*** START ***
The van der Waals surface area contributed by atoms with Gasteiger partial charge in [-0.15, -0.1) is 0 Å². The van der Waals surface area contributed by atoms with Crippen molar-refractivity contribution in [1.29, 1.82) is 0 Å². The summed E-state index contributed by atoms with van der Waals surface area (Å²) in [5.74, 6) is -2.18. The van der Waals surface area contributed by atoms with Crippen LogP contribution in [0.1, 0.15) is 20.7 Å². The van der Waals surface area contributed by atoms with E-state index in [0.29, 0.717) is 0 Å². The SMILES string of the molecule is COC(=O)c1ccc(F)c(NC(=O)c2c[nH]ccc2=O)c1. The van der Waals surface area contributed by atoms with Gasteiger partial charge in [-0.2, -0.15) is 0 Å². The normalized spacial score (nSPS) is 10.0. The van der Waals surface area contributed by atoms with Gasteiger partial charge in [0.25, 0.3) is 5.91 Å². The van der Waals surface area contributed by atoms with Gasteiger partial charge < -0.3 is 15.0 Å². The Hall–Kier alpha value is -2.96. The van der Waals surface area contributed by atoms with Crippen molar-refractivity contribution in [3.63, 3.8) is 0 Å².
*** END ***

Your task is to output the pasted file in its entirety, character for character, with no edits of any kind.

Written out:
The van der Waals surface area contributed by atoms with Gasteiger partial charge in [-0.15, -0.1) is 0 Å². The van der Waals surface area contributed by atoms with Crippen molar-refractivity contribution in [1.29, 1.82) is 0 Å². The summed E-state index contributed by atoms with van der Waals surface area (Å²) in [5.74, 6) is -2.18. The van der Waals surface area contributed by atoms with Crippen LogP contribution in [0.1, 0.15) is 20.7 Å². The van der Waals surface area contributed by atoms with E-state index in [0.29, 0.717) is 0 Å². The SMILES string of the molecule is COC(=O)c1ccc(F)c(NC(=O)c2c[nH]ccc2=O)c1. The van der Waals surface area contributed by atoms with Gasteiger partial charge in [-0.2, -0.15) is 0 Å². The normalized spacial score (nSPS) is 10.0. The van der Waals surface area contributed by atoms with Gasteiger partial charge in [0.25, 0.3) is 5.91 Å². The van der Waals surface area contributed by atoms with Gasteiger partial charge < -0.3 is 15.0 Å². The Hall–Kier alpha value is -2.96. The van der Waals surface area contributed by atoms with Crippen molar-refractivity contribution in [3.63, 3.8) is 0 Å².